Saffery achieved its more or less final form in 1987, when it merged with significant rival Armitage & Norton. Like both Saffery and Champness, Armitage & Norton, originally founded in 1868, had evolved through a series of mergers, especially during the 1970s. The addition of Armitage & Norton not only boosted Saffery Champness's London operations, but also added offices in Edinburgh and High Wycombe. These joined Saffery Champness's own Edinburgh office, opened in 1985, and another new office, established in Bournemouth that same year. Following the merger with Armitage & Norton, Saffery Champness extended its network again, adding an office in March.


Joseph John Saffery opens an accounting office in London.
The Champness and Maclerie accounting partnership is created in London.
The Armitage & Norton accounting firm is founded.
Saffery opens an office in Margate.
Saffery merges with Newman Ogle Bevan & Co.
The name is changed to Safferys.
The firm merges with C. McDonald & Co.; Champness merges with Somerset Cowper & Co.
Safferys opens a Guernsey office.
Safferys opens an Iverness office.
Safferys and Champness merge and become Saffery Champness.
Offices are opened in Edinburgh and Bournemouth.
The firm becomes a founding member of the SC International accounting network.
Saffery and Champness merges with Armitage & Norton; an office is opened in March.
An office is opened in Harrogate.
An office is opened in the northwest region of England.
The March office is transferred to Petersborough.
An office is opened in Bristol.
SC International merges with S&W International.
Saffery and Champness celebrates its 150th anniversary.
The firm creates a Professional and Consultancy Services group focused on the HR and recruitment sectors.


The growing international nature of the corporate market, with the emergence of a large number of multi-nationally operating companies, also stimulated the consolidation of the worldwide accounting industry. This in turn stimulated the growth not only of the world's Big Four accounting firms, but also the appearance of a number of international accounting partnerships. In 1986, Saffery Champness moved to safeguard its own competitiveness, becoming the founding member of the SC International accounting network. That body, later chaired by Saffery Champness's Clive Nicholson, grew to include more than 100 partner firms in some 50 countries across the world. In this way, Saffery Champness gained access to a global network with a local character.

The growth of SC International allowed Saffery Champness to focus its own operations on the United Kingdom. The firm grew again in 1992, adding a new office in Harrowgate. Two years later, the company added its first office in the northwest region of England. That office was subsequently moved to Manchester in 1999. Similarly, the firm transferred its March office to Peterborough in 1995. The final addition to the group's local network came in 1998, when Saffery Champness added an office in Bristol. In the meantime, SC International itself grew significantly, after its merger with S&W International in 1999. By the mid-2000s, SC International's billings had grown significantly, representing more than $450 million. Saffery Champness's own revenues were estimated to top £1.5 billion ($2.5 billion).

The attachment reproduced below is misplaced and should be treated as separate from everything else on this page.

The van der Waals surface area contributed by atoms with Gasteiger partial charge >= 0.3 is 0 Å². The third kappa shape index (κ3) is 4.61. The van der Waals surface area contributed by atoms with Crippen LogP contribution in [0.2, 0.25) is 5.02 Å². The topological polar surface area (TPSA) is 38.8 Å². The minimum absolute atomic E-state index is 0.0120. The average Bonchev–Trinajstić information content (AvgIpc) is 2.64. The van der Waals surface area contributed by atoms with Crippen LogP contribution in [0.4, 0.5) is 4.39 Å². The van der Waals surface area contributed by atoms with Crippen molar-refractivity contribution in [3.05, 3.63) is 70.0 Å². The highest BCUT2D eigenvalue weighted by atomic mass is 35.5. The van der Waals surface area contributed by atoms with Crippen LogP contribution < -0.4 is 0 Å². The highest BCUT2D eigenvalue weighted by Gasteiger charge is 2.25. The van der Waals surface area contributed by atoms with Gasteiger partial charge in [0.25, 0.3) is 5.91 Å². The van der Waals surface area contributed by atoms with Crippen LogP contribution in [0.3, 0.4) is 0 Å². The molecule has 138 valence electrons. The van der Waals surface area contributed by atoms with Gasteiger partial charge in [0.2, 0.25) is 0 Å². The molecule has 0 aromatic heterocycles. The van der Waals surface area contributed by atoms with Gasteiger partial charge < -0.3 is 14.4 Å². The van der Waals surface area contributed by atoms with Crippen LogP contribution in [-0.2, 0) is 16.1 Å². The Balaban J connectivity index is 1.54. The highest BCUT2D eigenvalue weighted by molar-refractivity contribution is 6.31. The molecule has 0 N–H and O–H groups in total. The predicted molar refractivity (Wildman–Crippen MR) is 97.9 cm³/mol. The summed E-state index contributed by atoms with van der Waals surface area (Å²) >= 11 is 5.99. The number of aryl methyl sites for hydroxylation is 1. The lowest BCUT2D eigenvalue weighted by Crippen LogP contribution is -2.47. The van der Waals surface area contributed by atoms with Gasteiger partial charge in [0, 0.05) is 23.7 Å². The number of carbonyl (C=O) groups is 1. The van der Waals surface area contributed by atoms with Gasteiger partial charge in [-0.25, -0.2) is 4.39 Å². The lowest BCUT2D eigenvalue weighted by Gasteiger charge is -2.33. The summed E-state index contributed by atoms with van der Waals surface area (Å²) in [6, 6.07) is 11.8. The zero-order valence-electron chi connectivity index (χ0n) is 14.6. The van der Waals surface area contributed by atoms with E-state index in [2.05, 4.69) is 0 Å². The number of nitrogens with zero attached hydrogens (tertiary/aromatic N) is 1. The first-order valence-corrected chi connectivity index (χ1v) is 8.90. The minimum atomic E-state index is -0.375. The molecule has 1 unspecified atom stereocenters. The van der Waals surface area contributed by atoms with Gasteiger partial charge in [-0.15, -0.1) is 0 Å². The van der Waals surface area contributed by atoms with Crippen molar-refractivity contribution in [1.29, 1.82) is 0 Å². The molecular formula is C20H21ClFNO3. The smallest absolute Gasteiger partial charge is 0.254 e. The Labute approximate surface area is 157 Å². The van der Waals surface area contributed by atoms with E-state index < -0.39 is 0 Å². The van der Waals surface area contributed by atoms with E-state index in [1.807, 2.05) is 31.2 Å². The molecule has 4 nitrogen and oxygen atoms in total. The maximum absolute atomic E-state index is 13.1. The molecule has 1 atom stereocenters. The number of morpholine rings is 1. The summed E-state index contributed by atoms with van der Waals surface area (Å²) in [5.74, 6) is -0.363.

Part of Saffery Champness's success came in its ability to embrace new accounting trends and markets. As such, the firm became the first to provide audits for the United Kingdom's rapidly growing professional rugby league. In 2006, the firm responded to the specific demands of the fast-growing human resources and recruitment services sector by creating a dedicated Professional and Consultancy Services group for that market. After more than 150 years, Saffery Champness remained at the top of the U.K. accounting industry.


Saffery Champness Management International Limited (Guernsey).


Ernst and Young LLP; Grant Thornton Ltd.; BDO Stoy Hayward; PKF; Horwath Clark Whitehill; Deloitte and Touche LLP; BKR Haines Watts; Moore Stephens; Dynamic Commercial Finance plc; ADP Network Services Ltd.; RSM Robson Rhodes LLP.


"Accountancy Firm Counts on Flex," Employee Benefits, May 2002, p. 11.

"Happy 150th Birthday," Bristol Evening Post, January 4, 2005.

"Hill Climbs Up the Ranks at Saffery Champness," Accountancy Age, September 15, 2005, p. 18.

"Saffery Champness, Sponsors of the Lifetime Achievement Award," Harrogate Advertiser, March 24, 2006.

Sullivan, Ruth, "Moving Places: SC International," Financial Times, February 27, 2003, p. 13.

"Tax Opportunities in Asia Pacific," International Accounting Bulletin, January 28, 2006, p. 2.

"We're One of the Best to Work For," Bristol Evening Post, September 8, 2003.